Interiors was the first Brad album I heard. That was 1997. A friend had bought it due to the Pearl Jam connection. I’ll be honest, I just didn’t really like it. I don’t really know what it was exactly, but it did nothing for me. Perhaps it was the setting when I first heard it. I really don’t know. Coincidentally, I spotted a copy of Shame a few weeks later for a couple of pounds. I picked it up, as I hadn’t seen it before and, well, I thought the front cover was ace (that was one of the qualifying criteria for buying albums back then. In fact, it’s still one of the criteria today).
From the first note of Buttercup I was hooked. It’s a very different album to Interiors. More spacious and loose and, well, that ‘jammy’ feel really set it apart from the other stuff that I was into at the time. The lyrics, vocals and music just becoming one. Really is perfect. It became a firm favourite and I was preaching Brad to the converted (my buddy wondered what had changed and was likely thinking “you’re a bit late on the Brad bus” when I was pushing Shame on him and telling him it was the greatest thing I’d ever heard!*). After a while I reassessed Interiors and got to like that a Helluva lot also. Over the years, though, Shame has been an album that has stuck with me for whatever reason. I also ended up exploring Shawn Smith’s catalogue off the back of my love for the album. Discovering Pigeonhed, Satchel (whose complete works, in my opinion, surpasses Brad’s) and his solo work. In fact, what Shame does incredibly well is marry the obscure groove of both those bands while bringing something of it’s own (see 20th Century).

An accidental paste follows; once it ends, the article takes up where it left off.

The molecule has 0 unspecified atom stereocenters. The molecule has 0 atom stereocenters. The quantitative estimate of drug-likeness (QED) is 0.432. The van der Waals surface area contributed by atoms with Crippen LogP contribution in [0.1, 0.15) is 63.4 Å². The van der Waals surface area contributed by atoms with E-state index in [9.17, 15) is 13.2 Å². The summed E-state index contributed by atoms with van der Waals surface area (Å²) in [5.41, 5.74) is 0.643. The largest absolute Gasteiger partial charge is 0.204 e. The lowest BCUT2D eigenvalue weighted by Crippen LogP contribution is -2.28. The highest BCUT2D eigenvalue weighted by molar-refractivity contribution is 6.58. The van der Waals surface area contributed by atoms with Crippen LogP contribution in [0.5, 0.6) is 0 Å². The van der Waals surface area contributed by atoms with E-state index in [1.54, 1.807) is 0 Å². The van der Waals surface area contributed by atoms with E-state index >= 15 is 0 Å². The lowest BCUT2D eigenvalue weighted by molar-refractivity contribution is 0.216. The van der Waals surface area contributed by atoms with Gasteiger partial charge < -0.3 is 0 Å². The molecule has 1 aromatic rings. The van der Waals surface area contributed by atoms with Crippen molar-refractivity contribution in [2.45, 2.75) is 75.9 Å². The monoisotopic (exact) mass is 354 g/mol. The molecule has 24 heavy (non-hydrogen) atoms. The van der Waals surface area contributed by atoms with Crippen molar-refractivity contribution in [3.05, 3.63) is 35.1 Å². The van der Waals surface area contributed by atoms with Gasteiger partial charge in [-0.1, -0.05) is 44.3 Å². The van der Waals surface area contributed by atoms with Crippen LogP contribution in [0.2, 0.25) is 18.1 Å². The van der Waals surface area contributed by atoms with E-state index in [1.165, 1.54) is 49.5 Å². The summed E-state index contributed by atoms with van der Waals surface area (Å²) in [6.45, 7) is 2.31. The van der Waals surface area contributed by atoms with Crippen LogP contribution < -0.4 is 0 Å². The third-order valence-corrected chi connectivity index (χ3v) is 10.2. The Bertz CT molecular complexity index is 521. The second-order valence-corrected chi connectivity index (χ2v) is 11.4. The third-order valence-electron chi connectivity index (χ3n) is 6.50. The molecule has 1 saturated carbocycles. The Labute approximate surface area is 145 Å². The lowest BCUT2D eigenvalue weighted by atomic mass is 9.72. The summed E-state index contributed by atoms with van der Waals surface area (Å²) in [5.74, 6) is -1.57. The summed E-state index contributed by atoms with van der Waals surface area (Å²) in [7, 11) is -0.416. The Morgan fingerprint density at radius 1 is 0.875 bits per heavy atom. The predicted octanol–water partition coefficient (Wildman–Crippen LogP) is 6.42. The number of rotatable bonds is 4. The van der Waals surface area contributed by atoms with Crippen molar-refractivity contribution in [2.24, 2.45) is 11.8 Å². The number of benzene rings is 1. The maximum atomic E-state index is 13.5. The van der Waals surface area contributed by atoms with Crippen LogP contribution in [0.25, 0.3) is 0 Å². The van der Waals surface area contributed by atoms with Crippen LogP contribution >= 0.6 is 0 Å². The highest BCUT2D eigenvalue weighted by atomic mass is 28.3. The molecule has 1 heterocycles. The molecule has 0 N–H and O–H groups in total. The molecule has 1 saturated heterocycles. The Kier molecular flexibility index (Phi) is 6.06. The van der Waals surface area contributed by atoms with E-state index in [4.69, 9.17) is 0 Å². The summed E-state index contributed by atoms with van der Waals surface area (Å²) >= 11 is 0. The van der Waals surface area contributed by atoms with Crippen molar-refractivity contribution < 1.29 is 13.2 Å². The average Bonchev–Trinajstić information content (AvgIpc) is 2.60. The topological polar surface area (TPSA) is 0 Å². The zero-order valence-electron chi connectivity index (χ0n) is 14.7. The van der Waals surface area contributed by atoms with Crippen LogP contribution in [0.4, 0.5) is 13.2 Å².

Like most of my favourite albums, I’d been intending to track this down on vinyl. I had done so, but again it was at a price I wasn’t willing to pay. Last year Razor & Tie reissued it, so again it meant there was an alternative to the expensive original copy. This week I finally got my hands on it. It’s a really wonderful sounding record. It really is. You can hear the space. If that makes sense. All the truly remarkable things about the album are highlighted. Ten fold. You can literally hear the instruments breathe during Buttercup and the shift in sound when My Fingers kicks in is just incredible. As a record, Side A has got to be one of the very best sides of music I have ever heard.
The vinyl comes in a nice bright orange gatefold package. Loads o’ nice ‘new’ old pictures and the the original cover tucked away inside. It’s one worth getting your hands on. An overlooked gem. It really is. One of the finest records from the 90s.
*I’ve never actually found out what his favourite Brad album is. I must follow this up!